Take our poor coal miners, flocking in desperation to the false prophecies of Trump. What did they get in place of the promises to bring back “beautiful, clean coal”? A few days ago the Trump administration halted a National Academy Sciences study into the health effects of Appalachian mountaintop mining. Why are they studying this particular mining technique? Because it is believed to deposit waste containing toxic minerals in the groundwater. Among other health problems, people living in the vicinity of these surface mines have a high prevalence of heart and lung diseases. And the solution? Shut down the science, so people will not know.
Since the advent of the Trump administration, the websites and publications of the EPA, National Oceanic and Atmospheric Administration (NOAA), the Interior Department, the National Institutes of Health, the Centers for Disease Control and Prevention, and the Department of Agriculture were all prohibited from making any mention of “climate change” or “global warming”. The consequence? The Gulf of Mexico is one of the hottest large bodies of water on the planet. So when Hurricane Harvey built up over it, it sucked up unprecedented volumes of water, and then dumped it on Texas, 30 trillion gallons of it, so far. Have you heard a government scientist draw a straight line from climate change to the biblical proportion of the flood inundating Texas?
There are less obvious consequences to the deliberate anti-science policies of the Administration. Graduate deans cite anti-immigrant rhetoric and the perception of the U.S. retreating from its open society traditions for a drop of up to 30% in applications from overseas students. Now, consider that these students comprise 55% of those studying engineering and computer science, and you’ll see why this could threaten U.S. global leadership in science and engineering. Silicon Valley would not be such a powerful engine of economic and technological growth if not for these foreign entrepreneurs, scientists, and engineers.
This is not an accident
It is becoming increasingly obvious that what is unfolding is a deliberate policy; keep the people uninformed, and you can manipulate them at will. Repeat the untruths again and again and they will become reality. This insight was not invented by the Right Wing. It was formulated and promulgated to disastrous effect by none other than Josef Goebbels, Hitler’s propaganda chief.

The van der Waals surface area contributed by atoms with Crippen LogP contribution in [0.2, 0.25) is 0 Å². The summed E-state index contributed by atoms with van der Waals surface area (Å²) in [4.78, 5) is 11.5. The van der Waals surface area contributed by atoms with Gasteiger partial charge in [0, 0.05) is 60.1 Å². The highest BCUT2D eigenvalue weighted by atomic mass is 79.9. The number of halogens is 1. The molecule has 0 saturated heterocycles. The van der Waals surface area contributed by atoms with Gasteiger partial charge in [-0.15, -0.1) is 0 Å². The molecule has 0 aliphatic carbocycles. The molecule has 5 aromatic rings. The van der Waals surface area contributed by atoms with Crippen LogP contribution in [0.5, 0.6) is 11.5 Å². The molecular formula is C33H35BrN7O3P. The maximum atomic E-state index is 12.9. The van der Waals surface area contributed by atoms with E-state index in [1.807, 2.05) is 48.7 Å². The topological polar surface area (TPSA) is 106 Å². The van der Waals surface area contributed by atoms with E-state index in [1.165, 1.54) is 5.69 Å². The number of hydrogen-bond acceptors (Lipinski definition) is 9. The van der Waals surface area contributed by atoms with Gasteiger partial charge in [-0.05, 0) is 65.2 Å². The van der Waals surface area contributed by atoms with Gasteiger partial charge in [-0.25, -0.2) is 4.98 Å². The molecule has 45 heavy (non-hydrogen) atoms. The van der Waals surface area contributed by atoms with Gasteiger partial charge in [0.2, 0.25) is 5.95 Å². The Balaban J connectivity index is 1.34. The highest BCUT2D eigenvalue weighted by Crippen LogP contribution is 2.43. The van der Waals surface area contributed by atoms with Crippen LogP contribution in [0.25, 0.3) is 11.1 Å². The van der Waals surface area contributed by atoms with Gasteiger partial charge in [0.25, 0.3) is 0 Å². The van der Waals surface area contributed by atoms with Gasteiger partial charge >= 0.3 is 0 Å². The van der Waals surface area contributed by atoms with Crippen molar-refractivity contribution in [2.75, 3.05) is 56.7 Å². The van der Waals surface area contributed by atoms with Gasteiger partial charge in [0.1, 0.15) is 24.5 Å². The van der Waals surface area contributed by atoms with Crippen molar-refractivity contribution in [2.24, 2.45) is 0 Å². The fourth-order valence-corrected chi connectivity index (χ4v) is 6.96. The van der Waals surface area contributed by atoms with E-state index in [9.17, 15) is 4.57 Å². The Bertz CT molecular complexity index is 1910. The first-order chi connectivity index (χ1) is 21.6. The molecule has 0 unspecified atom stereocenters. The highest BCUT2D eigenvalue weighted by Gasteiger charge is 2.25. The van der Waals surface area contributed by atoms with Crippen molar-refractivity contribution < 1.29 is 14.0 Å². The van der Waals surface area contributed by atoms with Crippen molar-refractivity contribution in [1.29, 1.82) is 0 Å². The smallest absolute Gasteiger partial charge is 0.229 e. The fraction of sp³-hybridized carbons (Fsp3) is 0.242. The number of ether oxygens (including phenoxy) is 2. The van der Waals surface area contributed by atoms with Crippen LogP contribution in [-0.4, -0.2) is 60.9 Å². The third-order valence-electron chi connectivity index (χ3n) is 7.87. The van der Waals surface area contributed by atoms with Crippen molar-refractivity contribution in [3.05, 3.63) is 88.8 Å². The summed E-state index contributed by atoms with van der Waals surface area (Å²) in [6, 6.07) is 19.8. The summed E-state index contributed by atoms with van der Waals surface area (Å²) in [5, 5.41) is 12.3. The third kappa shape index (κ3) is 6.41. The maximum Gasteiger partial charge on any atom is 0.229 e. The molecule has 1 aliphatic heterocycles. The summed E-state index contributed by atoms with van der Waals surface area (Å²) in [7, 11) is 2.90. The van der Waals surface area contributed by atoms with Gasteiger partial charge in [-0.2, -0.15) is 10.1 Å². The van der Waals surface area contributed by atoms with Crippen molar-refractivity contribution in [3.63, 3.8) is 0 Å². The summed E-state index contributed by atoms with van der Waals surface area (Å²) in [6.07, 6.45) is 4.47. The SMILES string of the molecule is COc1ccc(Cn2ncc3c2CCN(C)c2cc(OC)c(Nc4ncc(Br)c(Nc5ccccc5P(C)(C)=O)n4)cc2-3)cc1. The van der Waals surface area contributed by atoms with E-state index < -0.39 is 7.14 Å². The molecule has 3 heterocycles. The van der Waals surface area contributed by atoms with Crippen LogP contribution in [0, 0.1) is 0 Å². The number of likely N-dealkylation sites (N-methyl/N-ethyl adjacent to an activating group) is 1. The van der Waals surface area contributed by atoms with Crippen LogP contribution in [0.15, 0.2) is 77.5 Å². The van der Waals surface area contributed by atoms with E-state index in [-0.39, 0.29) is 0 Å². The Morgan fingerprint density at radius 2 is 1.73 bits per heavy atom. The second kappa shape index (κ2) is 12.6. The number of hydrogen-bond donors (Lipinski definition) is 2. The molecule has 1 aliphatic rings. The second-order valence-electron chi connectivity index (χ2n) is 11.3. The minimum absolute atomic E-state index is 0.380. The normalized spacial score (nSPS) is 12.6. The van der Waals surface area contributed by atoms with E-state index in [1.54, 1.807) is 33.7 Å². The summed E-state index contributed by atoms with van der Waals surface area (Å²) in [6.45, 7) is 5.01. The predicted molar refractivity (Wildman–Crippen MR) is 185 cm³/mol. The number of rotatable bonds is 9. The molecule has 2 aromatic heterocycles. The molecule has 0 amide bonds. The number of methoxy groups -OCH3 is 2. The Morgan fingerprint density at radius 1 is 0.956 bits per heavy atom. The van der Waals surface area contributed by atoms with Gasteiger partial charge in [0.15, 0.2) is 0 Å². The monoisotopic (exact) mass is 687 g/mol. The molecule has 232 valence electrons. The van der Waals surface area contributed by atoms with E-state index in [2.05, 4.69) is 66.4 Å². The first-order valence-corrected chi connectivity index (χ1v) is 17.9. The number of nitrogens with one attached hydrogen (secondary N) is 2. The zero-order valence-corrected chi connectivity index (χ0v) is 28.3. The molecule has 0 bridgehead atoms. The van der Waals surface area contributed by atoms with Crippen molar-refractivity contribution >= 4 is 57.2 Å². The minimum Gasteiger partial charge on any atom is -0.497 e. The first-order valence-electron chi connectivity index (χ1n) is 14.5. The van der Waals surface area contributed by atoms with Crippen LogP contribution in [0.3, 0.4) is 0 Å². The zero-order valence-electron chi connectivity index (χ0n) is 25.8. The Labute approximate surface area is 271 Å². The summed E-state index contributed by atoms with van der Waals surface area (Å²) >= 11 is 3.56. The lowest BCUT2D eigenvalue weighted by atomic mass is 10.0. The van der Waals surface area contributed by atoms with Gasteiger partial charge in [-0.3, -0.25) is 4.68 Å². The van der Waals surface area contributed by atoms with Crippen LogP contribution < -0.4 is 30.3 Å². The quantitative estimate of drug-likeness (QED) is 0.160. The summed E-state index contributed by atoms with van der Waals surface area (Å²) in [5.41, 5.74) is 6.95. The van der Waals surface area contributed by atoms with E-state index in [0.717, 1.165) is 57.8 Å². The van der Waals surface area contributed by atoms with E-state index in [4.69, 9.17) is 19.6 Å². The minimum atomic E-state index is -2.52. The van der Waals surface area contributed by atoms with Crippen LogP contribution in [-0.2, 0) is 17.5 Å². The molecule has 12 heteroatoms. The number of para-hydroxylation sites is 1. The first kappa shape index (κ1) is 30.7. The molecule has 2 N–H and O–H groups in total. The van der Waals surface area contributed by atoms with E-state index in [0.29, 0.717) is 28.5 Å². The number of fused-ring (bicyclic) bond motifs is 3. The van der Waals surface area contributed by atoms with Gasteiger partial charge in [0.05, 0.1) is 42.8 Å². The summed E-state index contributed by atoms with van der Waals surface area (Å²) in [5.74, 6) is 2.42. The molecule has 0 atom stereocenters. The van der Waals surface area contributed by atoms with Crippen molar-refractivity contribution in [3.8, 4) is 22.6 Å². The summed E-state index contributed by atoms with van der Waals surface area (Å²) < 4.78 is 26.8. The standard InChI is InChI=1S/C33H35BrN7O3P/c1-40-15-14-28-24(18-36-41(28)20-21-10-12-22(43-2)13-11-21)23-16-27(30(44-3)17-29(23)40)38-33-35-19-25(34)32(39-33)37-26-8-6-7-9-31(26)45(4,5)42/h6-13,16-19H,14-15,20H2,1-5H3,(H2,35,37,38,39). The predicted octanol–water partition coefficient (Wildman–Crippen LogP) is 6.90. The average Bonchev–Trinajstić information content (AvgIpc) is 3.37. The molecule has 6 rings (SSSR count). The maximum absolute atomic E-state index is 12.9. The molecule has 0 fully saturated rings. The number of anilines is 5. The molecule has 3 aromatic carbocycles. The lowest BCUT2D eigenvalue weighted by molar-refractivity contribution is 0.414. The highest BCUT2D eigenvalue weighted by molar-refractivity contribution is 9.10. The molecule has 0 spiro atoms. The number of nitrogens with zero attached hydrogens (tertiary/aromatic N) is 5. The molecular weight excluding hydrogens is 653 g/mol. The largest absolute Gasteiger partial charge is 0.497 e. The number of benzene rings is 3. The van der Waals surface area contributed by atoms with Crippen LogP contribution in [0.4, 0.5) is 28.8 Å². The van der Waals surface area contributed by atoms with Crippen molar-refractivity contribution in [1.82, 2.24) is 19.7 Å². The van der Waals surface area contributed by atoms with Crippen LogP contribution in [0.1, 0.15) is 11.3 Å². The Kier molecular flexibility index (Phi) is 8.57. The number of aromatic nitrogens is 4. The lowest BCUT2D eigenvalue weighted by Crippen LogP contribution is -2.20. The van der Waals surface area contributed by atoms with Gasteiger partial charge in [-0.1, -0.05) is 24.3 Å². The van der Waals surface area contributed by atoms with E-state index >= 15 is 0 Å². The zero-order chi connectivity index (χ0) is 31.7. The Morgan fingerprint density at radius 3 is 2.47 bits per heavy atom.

A case in point. Trump and his enablers repeat the myth that 3 million illegal immigrants voted against him. On what basis? Old Dominion University professors studied voting participation rates by noncitizens. Based on 339 respondents in 2008 and 489 in 2010, they found that more than 14% of noncitizens said they were registered to vote. The authors stated that some self-reported “noncitizen” voters in the study might have actually been citizens who “accidentally misstated” their status. In fact, the authors of the study are now in the process of cleaning up the data. But let’s say, for the sake of argument, that all the data is legitimate. Is the conclusion warranted?
If you tossed a coin 10 times and you got 6 heads and 4 tails, would you conclude that this is not random, that something is fishy about the coin? Of course not. To get the expected 50:50 ratio, you need a big sample. The bigger it is, the closer it would get to 50:50.
Now, between 2000 and 2014, more than 1 billion ballots were cast. So the percentage of allegedly fraudulent ballots is a tiny fraction (less than 1 in 2-3 million) of the total. The size of the sample that would be necessary to demonstrate statistically that this observation is real and not a fluke can be calculated using statistical methods—the same kind that is used in the design of clinical and epidemiological trials. To demonstrate that the conclusions drawn from those 2 samples are statistically valid would have required a sample hundreds of times larger. This is equivalent to deciding the odds of 500 coin tosses on the basis of 1 toss. As they say, garbage in-garbage out.
So why do Trump and his cohorts keep repeating this nonsense? For the obvious reason: keep repeating it, and the masses will believe it.
How do we combat it?
We should insist on accountability to the truth. Relentlessly fact-check and expose the lies, shine a bright light on the willful strategy of promoting “alternative facts.” But this is short term. What should be done to inoculate our society against these corrosive anti-science policies for the long haul?
What is required is a fundamental change in our educational system. We need to teach our citizens critical thinking based on quantitative thinking. This will not be easy. It would require a paradigm shift in our educational system and in our national discourse. The other side is going to do its best to impede any attempt to accomplish it. The Texas GOP attempted to reject the teaching of critical thinking. They beat a hasty retreat only after the MSM (mainstream media in Right Wing parlance) exposed the plot.
Other societies fell victim to policies of keeping the people ignorant. Stalin and Hitler tried it and were successful for a while. In our country, the Know Nothing Party, built on antipathy to Irish and Italian immigrants (“they will corrupt our culture” was the fear then, and now) and deep suspicion of science and intellectuals, came close. But in the end, the human thirst for knowledge and the historical arc of increasing liberality prevailed. I believe that it will continue, despite attempts to thwart it.